I was lucky enough to be able to pop into the arena as the countdown began to show time and had a lovely moment with the creative director of the event who was also tucked away in the wings.  He seemed surprisingly calm - perhaps not on the inside - and was ensuring it all started smoothly before heading back behind the scenes to make sure operationally everything was going according to plan.  We both stood in silence soaking up the atmosphere and watching the joy on people’s faces – joy that remained throughout the show and afterwards as people spilled into town to carry on the party.  Afterwards at the after-show party he gave me a massive hug and declared “we did it”, the relief and happiness spilling into the room as hundreds of staff slowly started to breathe and let their hair down.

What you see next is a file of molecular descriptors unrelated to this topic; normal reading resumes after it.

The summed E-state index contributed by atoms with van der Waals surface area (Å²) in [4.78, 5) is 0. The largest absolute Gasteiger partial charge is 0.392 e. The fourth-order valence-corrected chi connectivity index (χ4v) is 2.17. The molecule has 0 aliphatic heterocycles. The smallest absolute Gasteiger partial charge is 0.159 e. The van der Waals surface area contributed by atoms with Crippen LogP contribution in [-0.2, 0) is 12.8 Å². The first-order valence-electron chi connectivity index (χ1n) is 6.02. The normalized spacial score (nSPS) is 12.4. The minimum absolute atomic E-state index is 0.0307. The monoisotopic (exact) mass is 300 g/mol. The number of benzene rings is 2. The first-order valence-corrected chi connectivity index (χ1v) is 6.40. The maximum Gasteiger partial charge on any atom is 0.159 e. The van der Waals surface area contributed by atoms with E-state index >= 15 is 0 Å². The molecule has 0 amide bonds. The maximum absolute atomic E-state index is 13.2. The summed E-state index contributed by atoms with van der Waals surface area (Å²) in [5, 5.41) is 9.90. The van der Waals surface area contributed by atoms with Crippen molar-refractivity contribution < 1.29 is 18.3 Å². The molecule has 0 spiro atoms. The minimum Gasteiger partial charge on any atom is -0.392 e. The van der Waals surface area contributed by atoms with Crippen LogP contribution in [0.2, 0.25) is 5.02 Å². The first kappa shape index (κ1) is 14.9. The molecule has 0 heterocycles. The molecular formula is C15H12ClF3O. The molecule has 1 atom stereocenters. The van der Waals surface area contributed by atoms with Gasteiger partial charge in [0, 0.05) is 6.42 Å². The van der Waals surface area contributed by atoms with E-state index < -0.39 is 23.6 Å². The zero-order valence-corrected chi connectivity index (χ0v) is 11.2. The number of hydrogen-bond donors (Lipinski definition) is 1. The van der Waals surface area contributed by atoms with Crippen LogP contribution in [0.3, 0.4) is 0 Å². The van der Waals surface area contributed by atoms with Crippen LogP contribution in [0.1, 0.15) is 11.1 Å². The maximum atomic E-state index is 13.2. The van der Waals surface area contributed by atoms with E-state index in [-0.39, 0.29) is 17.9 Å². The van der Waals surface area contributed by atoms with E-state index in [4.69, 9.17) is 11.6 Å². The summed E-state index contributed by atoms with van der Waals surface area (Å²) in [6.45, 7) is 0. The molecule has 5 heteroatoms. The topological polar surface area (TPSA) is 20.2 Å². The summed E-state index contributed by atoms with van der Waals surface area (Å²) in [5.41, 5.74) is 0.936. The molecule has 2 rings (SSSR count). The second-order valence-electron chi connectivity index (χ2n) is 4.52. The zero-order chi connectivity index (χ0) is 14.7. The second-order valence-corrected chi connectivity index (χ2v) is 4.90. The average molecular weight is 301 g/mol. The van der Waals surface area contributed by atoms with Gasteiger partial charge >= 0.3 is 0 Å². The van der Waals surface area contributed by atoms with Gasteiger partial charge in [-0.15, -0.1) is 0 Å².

It felt like life had gone full circle – at times I was back in my previous life as a showbiz columnist but now appreciating much more how much effort goes on operationally and across all teams involved to put on a monumental event of this size.

It has been an interesting week now that the excitement is over, it takes a week to de-rig the production – another indication of the scale of this event.  It’s definitely the post-wedding feeling – everyone is ecstatic with how successful the event was, everyone is celebrating, patting each other on the backs – exhausted, very happy and relieved.  The family members have returned home and moved back out of our campus while life slowly gets back to normal.  We all have a shared experience, the likes of which we will probably never experience again.  It was an absolute privilege and honour to be part of the ride.